This is what I call a drinking problem

This is what I call a drinking problem

There is a winery in Paso Robles – Dracaena Wines – that we have been hearing about for the past year or so.  Friends and fellow bloggers have posted about the winery’s Cabernet Franc and the reviews have been positively glowing.  On more than one occasion we visited the Dracaena website and took a closer look at their story – and it’s a really cool one.  For some reason, though, we never pulled the trigger and ordered any wine from them.  Until last week, that is.  We are not sure what happened on that particular day that compelled us to go to the Dracaena website (http://dracaenawines.com/) and order four bottles of the 2014 Cabernet Franc.  Usually we buy a single bottle just to make sure that we like the wine before making a bigger commitment.  However, at $32 a bottle (way below the Napa Valley average for any style of red wine) the value ratio was simply too high to purchase less than four.

Once the order was placed we sat back and waited for the wine and got very excited when the UPS tracking system alerted us the wine was scheduled for delivery that day.  Of course, both of us were out when the UPS truck came and all we had to show for our patience was a sticker on the front door promising that they would come back the next day.  Early evening the following day we were in the back yard and heard a truck coming up our secluded and dead-end street; at that time of day it could only be a delivery.  Both of us raced from our seating area, flew out the back gate and intercepted the UPS man in our driveway:  “Do you have something that requires a signature?” we asked him.  When he confirmed that one of our packages did in fact require a signature we knew that our wine had arrived.  It did not take us long to unpack the bottles and make the four lovely ladies feel at home.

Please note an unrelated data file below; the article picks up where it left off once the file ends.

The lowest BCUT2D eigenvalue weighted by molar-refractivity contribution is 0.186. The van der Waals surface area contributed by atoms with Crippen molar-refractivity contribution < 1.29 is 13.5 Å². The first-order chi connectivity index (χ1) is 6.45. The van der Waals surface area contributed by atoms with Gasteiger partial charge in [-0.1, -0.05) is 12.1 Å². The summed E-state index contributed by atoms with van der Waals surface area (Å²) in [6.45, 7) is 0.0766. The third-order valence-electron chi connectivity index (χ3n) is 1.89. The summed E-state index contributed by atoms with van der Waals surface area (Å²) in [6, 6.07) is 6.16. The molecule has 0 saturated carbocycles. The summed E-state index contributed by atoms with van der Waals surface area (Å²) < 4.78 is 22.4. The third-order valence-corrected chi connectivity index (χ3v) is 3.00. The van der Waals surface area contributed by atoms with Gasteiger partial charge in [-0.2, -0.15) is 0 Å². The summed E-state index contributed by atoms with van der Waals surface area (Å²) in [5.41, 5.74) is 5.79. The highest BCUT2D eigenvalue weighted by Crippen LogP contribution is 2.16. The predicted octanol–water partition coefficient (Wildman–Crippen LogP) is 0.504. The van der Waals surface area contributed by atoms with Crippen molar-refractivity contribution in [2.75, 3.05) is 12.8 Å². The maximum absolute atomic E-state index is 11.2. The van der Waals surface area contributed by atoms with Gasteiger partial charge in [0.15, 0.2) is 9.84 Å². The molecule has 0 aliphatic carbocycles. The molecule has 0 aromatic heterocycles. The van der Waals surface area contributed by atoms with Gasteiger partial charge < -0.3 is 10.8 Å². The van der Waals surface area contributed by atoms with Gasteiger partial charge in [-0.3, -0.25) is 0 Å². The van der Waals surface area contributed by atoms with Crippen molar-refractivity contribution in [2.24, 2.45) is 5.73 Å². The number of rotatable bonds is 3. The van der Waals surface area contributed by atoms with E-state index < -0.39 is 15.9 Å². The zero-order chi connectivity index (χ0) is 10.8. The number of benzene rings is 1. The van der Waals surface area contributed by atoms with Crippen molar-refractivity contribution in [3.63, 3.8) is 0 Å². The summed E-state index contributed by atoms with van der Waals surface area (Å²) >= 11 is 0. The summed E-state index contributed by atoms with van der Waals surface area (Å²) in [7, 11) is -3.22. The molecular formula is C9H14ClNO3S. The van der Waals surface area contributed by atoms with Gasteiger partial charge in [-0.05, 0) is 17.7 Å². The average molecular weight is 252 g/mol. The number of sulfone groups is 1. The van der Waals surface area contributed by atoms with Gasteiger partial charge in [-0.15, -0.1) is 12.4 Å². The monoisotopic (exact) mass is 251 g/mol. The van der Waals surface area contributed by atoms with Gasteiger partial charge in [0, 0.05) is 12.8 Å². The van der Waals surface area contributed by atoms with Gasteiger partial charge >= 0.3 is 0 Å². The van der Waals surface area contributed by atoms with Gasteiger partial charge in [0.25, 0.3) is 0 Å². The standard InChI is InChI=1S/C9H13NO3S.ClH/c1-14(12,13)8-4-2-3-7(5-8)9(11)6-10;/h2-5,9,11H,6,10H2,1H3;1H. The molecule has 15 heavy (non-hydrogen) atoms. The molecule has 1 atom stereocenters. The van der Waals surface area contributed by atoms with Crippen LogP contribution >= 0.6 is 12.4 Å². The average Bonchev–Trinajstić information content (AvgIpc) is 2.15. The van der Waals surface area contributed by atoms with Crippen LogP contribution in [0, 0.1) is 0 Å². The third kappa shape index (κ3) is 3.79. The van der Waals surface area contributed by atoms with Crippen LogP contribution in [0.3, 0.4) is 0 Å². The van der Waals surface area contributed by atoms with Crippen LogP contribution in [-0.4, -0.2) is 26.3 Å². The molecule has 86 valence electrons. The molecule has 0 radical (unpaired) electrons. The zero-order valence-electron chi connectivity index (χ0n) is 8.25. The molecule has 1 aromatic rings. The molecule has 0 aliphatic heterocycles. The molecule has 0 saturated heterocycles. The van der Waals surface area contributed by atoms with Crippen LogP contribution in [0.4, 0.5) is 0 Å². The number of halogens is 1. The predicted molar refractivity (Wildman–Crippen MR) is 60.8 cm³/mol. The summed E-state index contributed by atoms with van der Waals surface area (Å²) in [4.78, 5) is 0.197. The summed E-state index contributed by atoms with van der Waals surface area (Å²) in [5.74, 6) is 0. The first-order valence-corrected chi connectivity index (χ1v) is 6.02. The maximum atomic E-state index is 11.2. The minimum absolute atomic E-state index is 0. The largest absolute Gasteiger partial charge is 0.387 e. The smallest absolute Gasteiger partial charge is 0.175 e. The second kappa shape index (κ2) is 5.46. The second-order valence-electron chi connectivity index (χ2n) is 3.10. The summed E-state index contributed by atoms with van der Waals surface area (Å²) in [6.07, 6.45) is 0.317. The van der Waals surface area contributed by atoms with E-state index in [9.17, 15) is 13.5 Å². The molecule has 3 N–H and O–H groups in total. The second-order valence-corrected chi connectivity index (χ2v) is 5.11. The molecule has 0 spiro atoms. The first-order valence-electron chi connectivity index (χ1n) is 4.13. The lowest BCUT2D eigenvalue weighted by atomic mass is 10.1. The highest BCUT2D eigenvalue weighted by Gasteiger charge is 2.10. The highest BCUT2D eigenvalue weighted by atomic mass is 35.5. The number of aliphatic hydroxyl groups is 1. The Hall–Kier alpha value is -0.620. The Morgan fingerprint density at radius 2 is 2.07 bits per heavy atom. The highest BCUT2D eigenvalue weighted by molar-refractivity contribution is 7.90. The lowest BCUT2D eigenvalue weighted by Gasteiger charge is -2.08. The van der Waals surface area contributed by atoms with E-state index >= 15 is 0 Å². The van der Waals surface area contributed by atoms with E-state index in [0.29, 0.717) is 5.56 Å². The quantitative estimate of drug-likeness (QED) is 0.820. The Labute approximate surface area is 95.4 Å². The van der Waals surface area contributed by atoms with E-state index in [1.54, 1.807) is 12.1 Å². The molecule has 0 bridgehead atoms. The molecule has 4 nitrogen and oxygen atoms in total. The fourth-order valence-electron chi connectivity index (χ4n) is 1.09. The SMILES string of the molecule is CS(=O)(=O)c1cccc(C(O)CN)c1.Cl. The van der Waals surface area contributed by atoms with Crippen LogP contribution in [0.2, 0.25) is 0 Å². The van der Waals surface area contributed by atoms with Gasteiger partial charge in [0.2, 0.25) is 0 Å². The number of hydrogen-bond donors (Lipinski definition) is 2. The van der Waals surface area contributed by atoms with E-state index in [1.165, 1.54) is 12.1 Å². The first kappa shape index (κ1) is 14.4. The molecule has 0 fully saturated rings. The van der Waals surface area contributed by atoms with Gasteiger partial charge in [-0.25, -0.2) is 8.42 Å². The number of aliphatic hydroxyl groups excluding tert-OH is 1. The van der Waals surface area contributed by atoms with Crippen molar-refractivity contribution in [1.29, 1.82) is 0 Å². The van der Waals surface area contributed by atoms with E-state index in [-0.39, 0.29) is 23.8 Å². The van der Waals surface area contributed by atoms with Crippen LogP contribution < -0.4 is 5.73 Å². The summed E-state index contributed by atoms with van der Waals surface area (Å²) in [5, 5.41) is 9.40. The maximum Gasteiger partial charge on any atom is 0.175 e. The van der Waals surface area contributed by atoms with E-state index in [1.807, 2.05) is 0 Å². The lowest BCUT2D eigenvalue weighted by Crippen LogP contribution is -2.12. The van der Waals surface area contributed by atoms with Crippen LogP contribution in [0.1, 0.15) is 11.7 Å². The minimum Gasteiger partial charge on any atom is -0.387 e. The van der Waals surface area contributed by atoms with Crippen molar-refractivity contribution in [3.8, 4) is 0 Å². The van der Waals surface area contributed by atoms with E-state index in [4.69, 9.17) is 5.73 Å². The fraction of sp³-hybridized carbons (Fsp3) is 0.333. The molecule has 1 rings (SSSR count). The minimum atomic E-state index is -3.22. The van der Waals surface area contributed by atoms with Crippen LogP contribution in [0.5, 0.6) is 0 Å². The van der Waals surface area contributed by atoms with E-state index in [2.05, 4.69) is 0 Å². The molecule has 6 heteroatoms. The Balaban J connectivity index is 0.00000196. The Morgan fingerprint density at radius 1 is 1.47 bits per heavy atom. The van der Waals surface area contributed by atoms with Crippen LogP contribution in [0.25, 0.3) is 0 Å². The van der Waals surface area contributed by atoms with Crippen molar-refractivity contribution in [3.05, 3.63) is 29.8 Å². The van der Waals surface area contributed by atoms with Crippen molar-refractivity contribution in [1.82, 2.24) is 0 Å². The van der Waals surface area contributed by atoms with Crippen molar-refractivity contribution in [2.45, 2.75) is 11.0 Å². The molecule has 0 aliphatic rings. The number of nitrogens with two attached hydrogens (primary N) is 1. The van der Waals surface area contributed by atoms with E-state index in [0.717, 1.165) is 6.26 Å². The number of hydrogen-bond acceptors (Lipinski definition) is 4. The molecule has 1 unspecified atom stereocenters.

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Aren’t they beautiful?

We have read about people who, when their wine arrives, put it away and save it for some time in the distant future.  We are not those people.  Five minutes after rescuing the wine from the UPS box, we had popped the cork and poured the first two glasses.  And the next night?  Yes, we had more of the 2014 Dracaena Wines Cabernet Franc.

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We enjoyed it as much the second day

At the rate we are going we will run of the Dracaena Cab Franc before the end of this upcoming weekend!  We will try to be disciplined enough to set aside a bottle or two to enjoy in the coming months – especially now that we have learned that the 2014 Cab Franc is sold out and the 2015 is just being bottled.

Most Americans consume Cabernet Franc not as the exclusive or even primary grape in a bottle of wine, but generally as a smaller percentage blended with Cabernet Sauvignon.  A number of producers in the U.S., however, are making 100% Cab Franc (the 2015 Dracaena will be exclusively Cab Franc) or blends where Cab Franc is the majority grape.  For an excellent primer on the grape that is in fact one of the “parents” of Cabernet Sauvignon read this article:  Jancis Robinson on Cab Franc.